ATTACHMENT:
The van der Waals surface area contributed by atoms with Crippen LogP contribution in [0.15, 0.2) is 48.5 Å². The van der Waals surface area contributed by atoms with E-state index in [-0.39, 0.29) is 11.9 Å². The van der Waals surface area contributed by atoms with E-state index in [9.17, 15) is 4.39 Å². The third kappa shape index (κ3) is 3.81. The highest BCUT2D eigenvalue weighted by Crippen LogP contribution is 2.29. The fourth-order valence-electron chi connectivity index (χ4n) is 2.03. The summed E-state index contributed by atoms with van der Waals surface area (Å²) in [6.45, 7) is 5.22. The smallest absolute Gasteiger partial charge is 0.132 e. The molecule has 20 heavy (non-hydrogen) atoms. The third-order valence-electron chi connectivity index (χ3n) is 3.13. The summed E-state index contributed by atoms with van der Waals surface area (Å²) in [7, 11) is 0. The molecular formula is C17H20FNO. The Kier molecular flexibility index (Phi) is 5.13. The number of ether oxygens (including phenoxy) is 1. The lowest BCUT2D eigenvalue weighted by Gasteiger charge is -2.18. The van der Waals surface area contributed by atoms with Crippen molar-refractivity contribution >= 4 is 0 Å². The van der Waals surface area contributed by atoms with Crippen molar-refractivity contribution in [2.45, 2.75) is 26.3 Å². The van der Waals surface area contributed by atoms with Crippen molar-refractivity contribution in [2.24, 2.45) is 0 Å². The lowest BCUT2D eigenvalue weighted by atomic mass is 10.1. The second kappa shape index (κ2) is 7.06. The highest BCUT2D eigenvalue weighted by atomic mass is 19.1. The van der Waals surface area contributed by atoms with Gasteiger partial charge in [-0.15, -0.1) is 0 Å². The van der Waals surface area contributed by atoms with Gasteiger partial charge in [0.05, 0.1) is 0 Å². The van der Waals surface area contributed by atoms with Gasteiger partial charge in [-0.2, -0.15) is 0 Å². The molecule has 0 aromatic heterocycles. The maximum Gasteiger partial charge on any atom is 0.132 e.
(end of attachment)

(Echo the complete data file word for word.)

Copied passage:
The van der Waals surface area contributed by atoms with Crippen LogP contribution in [0.15, 0.2) is 48.5 Å². The van der Waals surface area contributed by atoms with E-state index in [-0.39, 0.29) is 11.9 Å². The van der Waals surface area contributed by atoms with E-state index in [9.17, 15) is 4.39 Å². The third kappa shape index (κ3) is 3.81. The highest BCUT2D eigenvalue weighted by Crippen LogP contribution is 2.29. The fourth-order valence-electron chi connectivity index (χ4n) is 2.03. The summed E-state index contributed by atoms with van der Waals surface area (Å²) in [6.45, 7) is 5.22. The smallest absolute Gasteiger partial charge is 0.132 e. The molecule has 20 heavy (non-hydrogen) atoms. The third-order valence-electron chi connectivity index (χ3n) is 3.13. The summed E-state index contributed by atoms with van der Waals surface area (Å²) in [7, 11) is 0. The molecular formula is C17H20FNO. The Kier molecular flexibility index (Phi) is 5.13. The number of ether oxygens (including phenoxy) is 1. The lowest BCUT2D eigenvalue weighted by Gasteiger charge is -2.18. The van der Waals surface area contributed by atoms with Crippen molar-refractivity contribution >= 4 is 0 Å². The van der Waals surface area contributed by atoms with Crippen molar-refractivity contribution in [2.45, 2.75) is 26.3 Å². The van der Waals surface area contributed by atoms with Crippen molar-refractivity contribution in [2.24, 2.45) is 0 Å². The lowest BCUT2D eigenvalue weighted by atomic mass is 10.1. The second kappa shape index (κ2) is 7.06. The highest BCUT2D eigenvalue weighted by atomic mass is 19.1. The van der Waals surface area contributed by atoms with Gasteiger partial charge in [-0.15, -0.1) is 0 Å². The van der Waals surface area contributed by atoms with Gasteiger partial charge in [0.05, 0.1) is 0 Å². The van der Waals surface area contributed by atoms with Gasteiger partial charge in [-0.2, -0.15) is 0 Å². The molecule has 0 aromatic heterocycles. The maximum Gasteiger partial charge on any atom is 0.132 e.